BACKGROUND: Women who are pregnant and have obesity and excessive gestational weight gain (GWG) present a higher risk of maternal and perinatal complications. The use of mobile apps and a wristband during pregnancy may contribute to promoting healthy lifestyles and, thus, improving maternal and neonatal health. OBJECTIVE: This study aims to evaluate the effectiveness of a complex digital health intervention, using a smartband and app with midwife counseling, on GWG and physical activity (PA) in women who are pregnant and have obesity and analyze its impact on maternal and perinatal outcomes. In addition, we aim to study the frequency of use, usability, and satisfaction with the mobile apps used by the women in the intervention group. METHODS: A parallel, 2-arm, randomized controlled trial was conducted. A total of 150 women who were pregnant and had obesity were included. The intervention group received a complex combined digital intervention. The intervention was delivered with a smartband (Mi Band 2) linked to the app Mi Fit to measure PA and the Hangouts app with the midwife to provide personal health information. The control group received usual care. The validated Spanish versions of the International Physical Activity Questionnaire-Short Form and the System Usability Scale were used. Satisfaction was measured on a 1- to 5-point Likert scale. RESULTS: We analyzed 120 women, of whom 30 (25%) were withdrawn because of the COVID-19 pandemic. The median GWG in the intervention group was 7.0 (IQR 4-11) kg versus 9.3 (IQR 5.9-13.3) kg in the control group (P=.04). The adjusted mean GWG per week was 0.5 (95% CI 0.4-0.6) kg per week in the control group and 0.3 (95% CI 0.3-0.4) kg per week in the intervention group (df=0.1, 95% CI -0.2 to 0.03; P=.008). During the 35 and 37 gestational weeks, women in the intervention group had higher mean PA than women in the control group (1980 metabolic equivalents of tasks-minutes per week vs 1386 metabolic equivalents of tasks-minutes per week, respectively; P=.01). No differences were observed between the study groups in the incidence of maternal and perinatal outcomes. In the intervention group, 61% (36/59) of the women who were pregnant used the smartband daily, and 75% (44/59) evaluated the usability of the Mi Fit app as excellent. All women in the intervention group used the Hangouts app at least once a week. The mean of the satisfaction scale with the health counseling app and midwife support was 4.8/5 (SD 0.6) points. CONCLUSIONS: The use of a complex mobile health intervention was associated with adequate GWG, which was lower in the intervention group than in the control group. In addition, we observed that the intervention group had increases in PA. No differences were observed in maternal perinatal complications. TRIAL REGISTRATION: ClinicalTrials.gov NCT03706872; https://www.clinicaltrials.gov/ct2/show/NCT03706872.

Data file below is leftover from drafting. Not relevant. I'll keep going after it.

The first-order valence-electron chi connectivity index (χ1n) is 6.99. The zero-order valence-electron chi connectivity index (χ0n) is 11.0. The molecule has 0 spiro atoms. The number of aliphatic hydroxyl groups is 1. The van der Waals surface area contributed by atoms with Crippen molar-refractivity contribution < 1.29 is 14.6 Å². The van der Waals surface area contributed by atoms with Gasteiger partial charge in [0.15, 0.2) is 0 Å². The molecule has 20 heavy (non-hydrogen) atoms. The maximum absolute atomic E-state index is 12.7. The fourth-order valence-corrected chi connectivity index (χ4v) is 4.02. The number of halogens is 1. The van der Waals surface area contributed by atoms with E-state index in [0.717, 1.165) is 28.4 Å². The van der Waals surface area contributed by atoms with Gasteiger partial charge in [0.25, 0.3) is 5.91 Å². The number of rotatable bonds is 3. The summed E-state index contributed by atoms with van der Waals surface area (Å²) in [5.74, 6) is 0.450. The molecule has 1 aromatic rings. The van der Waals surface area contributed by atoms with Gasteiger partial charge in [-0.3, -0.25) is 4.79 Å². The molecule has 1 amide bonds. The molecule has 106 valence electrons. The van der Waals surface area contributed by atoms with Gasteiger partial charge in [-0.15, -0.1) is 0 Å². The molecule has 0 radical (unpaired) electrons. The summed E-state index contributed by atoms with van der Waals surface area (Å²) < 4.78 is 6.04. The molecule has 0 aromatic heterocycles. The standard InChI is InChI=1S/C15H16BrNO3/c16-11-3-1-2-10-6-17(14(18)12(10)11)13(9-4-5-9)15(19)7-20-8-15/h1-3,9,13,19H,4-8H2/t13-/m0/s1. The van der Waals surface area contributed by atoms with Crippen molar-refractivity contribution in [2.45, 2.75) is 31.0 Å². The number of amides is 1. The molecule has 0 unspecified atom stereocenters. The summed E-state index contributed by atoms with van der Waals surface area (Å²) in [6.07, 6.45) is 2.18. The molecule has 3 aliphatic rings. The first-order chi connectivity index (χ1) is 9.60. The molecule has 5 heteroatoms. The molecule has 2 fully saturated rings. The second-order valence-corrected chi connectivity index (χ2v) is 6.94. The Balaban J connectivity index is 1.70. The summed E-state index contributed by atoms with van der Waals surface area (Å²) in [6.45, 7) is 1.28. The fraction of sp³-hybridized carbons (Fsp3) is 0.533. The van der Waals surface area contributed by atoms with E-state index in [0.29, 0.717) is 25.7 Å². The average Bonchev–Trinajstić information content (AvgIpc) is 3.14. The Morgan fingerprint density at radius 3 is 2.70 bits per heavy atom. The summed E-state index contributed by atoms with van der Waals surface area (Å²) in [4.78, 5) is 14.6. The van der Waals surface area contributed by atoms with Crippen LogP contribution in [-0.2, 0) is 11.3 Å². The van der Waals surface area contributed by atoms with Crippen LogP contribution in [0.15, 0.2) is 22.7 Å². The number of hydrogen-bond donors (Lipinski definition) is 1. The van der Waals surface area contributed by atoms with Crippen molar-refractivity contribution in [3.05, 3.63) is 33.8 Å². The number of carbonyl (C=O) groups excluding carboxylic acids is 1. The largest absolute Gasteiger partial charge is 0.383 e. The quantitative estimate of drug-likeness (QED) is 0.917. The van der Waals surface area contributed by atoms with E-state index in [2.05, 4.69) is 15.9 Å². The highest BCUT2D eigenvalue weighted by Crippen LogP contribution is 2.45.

Subject(s)